The Daily Tar Heel

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Monday January 24th

Gaining From 40 Days of Giving Up

This was Laughlin's first introduction to Lent. "I was so mad; I just wanted to have them back," said Laughlin, now a nondenominational UNC sophomore.

Since then, she has recognized the significance of the season. "It is a way to remember Jesus' sacrifices for me and makes me remember them during a time when I normally wouldn't," Laughlin said.

Father Phillip Leach, the campus minister at the Newman Catholic Student Center, said Easter could not truly be observed without experiencing the Lenten period. "Much like studying before a big exam, you don't celebrate Easter without preparing for it," he said.

Lent, which this year began Feb. 13, Ash Wednesday, and ends this morning, Holy Thursday, has experienced cycles of severity throughout the years.

The season's roots originate with Catholicism. Dating as far back as 1,900 years, Catholic fasting lasted 40 hours. Those 40 hours eventually evolved into a 40-day observance for Catholics and other denominations.

Catholics in the United States fast on Ash Wednesday and Good Friday, and they do not eat meat or poultry on Fridays during Lent.

Leach said he believes abstaining from certain foods and other favorites allows people to use the extra time for prayer and reflection. "It helps people to become more aware of the presence of God and the needs of the poor," he said.

Since the My Little Pony incident, Laughlin, a psychology major, has faithfully given up something every year. She chose to challenge herself to go without Instant Messenger this Lent and admits it has not been easy.

"I have two good friends that are long distance, so it's just been hard because I can't talk to them every day like I used to," she said. Nearly finished with the season, Laughlin said she thinks she made a good decision.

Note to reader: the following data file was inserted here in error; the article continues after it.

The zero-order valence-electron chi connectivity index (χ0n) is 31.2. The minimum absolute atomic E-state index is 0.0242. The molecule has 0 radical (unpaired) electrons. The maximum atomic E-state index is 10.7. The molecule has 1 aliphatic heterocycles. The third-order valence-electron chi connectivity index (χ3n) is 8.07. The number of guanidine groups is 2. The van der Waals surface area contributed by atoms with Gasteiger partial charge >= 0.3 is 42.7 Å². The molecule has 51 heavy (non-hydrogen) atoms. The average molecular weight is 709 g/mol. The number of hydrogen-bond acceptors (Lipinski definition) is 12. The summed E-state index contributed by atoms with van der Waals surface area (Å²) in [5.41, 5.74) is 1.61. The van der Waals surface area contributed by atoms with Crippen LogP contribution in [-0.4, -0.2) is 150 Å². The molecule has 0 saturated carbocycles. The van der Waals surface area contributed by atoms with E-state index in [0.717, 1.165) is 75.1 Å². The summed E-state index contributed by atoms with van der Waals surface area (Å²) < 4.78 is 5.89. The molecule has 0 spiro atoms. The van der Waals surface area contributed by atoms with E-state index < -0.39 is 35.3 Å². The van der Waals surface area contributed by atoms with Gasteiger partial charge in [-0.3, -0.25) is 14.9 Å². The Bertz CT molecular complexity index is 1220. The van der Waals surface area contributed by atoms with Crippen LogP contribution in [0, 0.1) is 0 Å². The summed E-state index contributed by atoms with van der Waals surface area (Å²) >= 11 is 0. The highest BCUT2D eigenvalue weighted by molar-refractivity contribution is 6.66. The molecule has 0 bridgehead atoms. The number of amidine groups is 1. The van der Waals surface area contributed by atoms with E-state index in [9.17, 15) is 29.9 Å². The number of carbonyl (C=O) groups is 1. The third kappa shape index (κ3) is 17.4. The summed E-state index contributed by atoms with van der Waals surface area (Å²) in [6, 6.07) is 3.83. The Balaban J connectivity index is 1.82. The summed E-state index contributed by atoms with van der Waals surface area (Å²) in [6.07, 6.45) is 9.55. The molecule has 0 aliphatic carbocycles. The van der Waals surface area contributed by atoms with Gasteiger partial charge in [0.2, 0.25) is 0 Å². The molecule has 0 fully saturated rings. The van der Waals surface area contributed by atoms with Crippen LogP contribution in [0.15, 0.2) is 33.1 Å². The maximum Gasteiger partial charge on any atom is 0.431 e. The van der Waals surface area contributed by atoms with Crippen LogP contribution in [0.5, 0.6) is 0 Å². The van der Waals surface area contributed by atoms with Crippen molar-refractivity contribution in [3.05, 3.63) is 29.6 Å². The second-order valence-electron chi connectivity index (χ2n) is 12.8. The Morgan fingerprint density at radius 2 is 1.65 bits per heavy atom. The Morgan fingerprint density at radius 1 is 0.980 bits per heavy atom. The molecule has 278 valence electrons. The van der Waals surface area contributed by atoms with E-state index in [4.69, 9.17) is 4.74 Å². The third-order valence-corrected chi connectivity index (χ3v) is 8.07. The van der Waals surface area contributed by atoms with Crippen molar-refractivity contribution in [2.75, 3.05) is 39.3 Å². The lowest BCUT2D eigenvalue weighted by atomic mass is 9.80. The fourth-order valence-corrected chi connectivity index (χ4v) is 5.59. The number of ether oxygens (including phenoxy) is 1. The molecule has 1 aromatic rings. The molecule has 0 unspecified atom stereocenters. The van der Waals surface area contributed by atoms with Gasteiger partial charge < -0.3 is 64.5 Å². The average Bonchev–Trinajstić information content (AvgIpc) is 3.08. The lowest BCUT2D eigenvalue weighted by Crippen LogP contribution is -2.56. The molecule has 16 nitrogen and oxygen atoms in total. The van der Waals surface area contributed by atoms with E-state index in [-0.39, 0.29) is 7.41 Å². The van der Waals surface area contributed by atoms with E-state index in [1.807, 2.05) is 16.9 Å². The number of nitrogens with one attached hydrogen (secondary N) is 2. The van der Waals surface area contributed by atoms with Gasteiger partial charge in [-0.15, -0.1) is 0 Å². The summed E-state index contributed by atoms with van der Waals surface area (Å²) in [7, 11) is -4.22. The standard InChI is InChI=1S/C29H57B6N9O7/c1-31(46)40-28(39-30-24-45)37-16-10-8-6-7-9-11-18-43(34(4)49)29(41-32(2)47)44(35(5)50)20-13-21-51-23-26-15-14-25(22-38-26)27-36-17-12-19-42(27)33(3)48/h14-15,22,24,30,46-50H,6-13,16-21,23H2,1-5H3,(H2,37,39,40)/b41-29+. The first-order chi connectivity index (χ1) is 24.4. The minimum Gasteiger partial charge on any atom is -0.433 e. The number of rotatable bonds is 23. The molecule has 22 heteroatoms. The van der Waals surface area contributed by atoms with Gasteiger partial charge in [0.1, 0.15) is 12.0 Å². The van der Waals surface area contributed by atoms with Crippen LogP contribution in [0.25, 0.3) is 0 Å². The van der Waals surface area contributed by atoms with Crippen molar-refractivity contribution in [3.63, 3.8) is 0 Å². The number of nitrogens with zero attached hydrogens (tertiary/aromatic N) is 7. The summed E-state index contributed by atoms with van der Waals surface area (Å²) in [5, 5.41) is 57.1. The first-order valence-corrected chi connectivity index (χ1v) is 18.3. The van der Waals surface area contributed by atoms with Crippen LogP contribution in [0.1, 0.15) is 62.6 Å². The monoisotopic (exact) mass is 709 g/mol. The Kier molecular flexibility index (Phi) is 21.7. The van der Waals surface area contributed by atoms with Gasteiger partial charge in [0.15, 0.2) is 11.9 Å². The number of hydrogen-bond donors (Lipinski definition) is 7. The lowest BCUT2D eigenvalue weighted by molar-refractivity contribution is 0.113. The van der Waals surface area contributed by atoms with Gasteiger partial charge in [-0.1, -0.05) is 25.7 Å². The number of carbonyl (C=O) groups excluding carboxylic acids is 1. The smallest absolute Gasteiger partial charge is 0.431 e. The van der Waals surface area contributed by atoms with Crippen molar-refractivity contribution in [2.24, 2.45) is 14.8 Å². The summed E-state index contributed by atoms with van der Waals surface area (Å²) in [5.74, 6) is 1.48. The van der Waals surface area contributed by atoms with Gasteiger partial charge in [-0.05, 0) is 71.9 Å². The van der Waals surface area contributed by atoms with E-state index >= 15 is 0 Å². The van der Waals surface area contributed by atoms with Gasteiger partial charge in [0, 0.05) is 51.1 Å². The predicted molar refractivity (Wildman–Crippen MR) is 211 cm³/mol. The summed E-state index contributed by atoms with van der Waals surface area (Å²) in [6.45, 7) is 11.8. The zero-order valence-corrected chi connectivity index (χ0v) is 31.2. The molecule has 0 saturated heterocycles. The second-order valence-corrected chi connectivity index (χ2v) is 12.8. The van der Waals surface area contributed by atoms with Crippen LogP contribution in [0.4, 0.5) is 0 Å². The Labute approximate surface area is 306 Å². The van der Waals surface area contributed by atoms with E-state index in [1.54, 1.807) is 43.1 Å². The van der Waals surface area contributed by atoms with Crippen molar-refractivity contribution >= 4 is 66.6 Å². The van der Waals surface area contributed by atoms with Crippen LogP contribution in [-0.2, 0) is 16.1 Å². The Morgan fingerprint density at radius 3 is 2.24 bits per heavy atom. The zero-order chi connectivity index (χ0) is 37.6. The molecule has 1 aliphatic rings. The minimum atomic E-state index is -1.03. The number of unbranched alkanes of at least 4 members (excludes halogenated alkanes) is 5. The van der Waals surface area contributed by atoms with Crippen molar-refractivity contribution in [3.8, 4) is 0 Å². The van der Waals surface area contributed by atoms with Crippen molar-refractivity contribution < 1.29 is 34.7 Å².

"I would just spend so much time on IM; now I can use it for quiet time and devotionals," she said. In order to keep up this lifestyle, Laughlin attends InterVarsity bible study and is a member of the Christian sorority Phi Beta Chi.

Freshman exercise and sports science major Jen Talbert agrees that Lent can be a time of increased devotion to God.

Among other things, Talbert, a Baptist, gave up playing solitaire on her computer, and she has found that the free time has been good for strengthening her faith.

As the Lenten period draws to a close, Talbert said she believes she will not be tempted to go back to solitaire. "It made me realize how addicted I was; I don't miss it as much as I thought I would," Talbert said.

Leslee Farish, a freshman political science major, has found a positive twist to the procedure: giving up negative thoughts. "It has made me a much happier person with all the stress from school," she said.

Farish, a Lutheran, tries to maintain a positive outlook at all times and reminds herself what is good in her life.

"It has improved my relationship with God instead of just focusing on the commercial aspects (of Easter) like eggs and chocolate bunnies," Farish said.

But not all Christians commit to abstinence for Lent. Anne Smith, a freshman from Charlotte, has tried to give up things in the past without success. Smith, a Presbyterian, said she still views herself as an active member of the religious community.

"I don't consider myself less of a Christian than anyone else, but in today's busy world it's hard to find something to give up and fully commit myself to," Smith said.

But Laughlin is glad to celebrate the Lenten holiday in her traditional way.

And much like when she got her ponies back, she is excited about the upcoming Easter holiday.

"After Lent, I'll be back to normal."

The Features Editor can be reached at features@unc.edu.

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